I voted for Augustine on the grounds of support for the underdog (based on comments) and for the completely personal reason that his saint’s day is my birthday.

  80. March 29, 2017 - 3:57 pm | Permalink

    There are only two votes between them. This isn’t reflected in the number (and passion) of pro-Scholastica comments.

    • Misti Newsom's Gravatar Misti Newsom
      March 29, 2017 - 4:43 pm | Permalink

      I think Scholastica has a “Silent Majority” as the same thing happened at the vote between her and Macrina… I was astounded because many of the comments were in favor of Macrina, but the votes swung the other way.

  81. March 29, 2017 - 4:07 pm | Permalink

    5,258 votes now, and it’s a dead heat.

  82. Christine CO's Gravatar Christine CO
    March 29, 2017 - 4:09 pm | Permalink

    As an Episcopalian, I feel as if I should vote for Augustine, but I’m also a librarian, and Scholastica is the patron saint of books, so I had to vote for her!

  83. Lauren D's Gravatar Lauren D
    March 29, 2017 - 4:16 pm | Permalink

    I was undecided until I read about the Nerd Riot, inspired by Scholastica. Also, I’m a fan of thunderstorms, so Scholastica it is!

  84. Gary Barker's Gravatar Gary Barker
    March 29, 2017 - 4:30 pm | Permalink

    I am pretty much a modern Celtic Christian and as a child I was convulsive. Besides, I like books and thunderstorms (watched the first thunderstorm of spring from my porch last evening). Onward, Scholastica!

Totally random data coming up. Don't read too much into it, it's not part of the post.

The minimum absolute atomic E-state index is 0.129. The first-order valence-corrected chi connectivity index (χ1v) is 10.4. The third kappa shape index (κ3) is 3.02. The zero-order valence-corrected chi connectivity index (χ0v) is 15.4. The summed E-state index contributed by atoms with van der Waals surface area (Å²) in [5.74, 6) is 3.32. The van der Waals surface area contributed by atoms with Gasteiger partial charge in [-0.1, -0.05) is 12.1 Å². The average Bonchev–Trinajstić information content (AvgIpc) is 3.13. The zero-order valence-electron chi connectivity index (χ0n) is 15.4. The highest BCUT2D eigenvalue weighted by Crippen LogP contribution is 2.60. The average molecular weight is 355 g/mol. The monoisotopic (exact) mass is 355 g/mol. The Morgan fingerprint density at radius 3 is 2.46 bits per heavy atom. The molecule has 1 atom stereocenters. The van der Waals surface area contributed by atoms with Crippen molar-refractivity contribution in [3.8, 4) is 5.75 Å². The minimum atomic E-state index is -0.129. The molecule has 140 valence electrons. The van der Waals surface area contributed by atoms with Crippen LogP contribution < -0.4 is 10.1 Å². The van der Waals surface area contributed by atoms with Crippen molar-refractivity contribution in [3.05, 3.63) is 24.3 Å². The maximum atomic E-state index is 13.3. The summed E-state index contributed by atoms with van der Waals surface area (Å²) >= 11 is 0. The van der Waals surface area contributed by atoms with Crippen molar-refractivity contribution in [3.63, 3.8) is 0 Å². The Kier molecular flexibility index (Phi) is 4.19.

85. Linda from St. Ed's's Gravatar Linda from St. Ed's
    March 29, 2017 - 4:34 pm | Permalink

    Looks like another very close race! Here’s a vote for Augustine and for his courage & effectiveness as a missionary.

  86. Misti's Gravatar Misti
    March 29, 2017 - 4:35 pm | Permalink

    Augustine gets my vote because Scholastica beat Macrina the Younger and I had her going all the way to the Golden Halo… boo hiss

  87. Zoey - 6 years old's Gravatar Zoey - 6 years old
    March 29, 2017 - 4:55 pm | Permalink

    My name is Zoey and I am six years old. I like scholastica because I love to read. My teacher says I can read the best in my class. So I like scholastica.

    • March 29, 2017 - 6:05 pm | Permalink

      Good for you, Zoey. That is great!

    • Susan Maurine's Gravatar Susan Maurine
      March 29, 2017 - 6:17 pm | Permalink

      Go Zoey! Keep reading, keep voting, and keep up the comments!

    • Beth Owen's Gravatar Beth Owen
      March 29, 2017 - 7:32 pm | Permalink

      I did to Zoey

    • Shan's Gravatar Shan
      March 29, 2017 - 8:43 pm | Permalink

      If you can read, you can do anything, Zoey! Keep it up the great work!

    • VT Patty's Gravatar VT Patty
      March 29, 2017 - 9:05 pm | Permalink

      Good reason, Zoey! I’ll vote for her also.

    • Paul's Gravatar Paul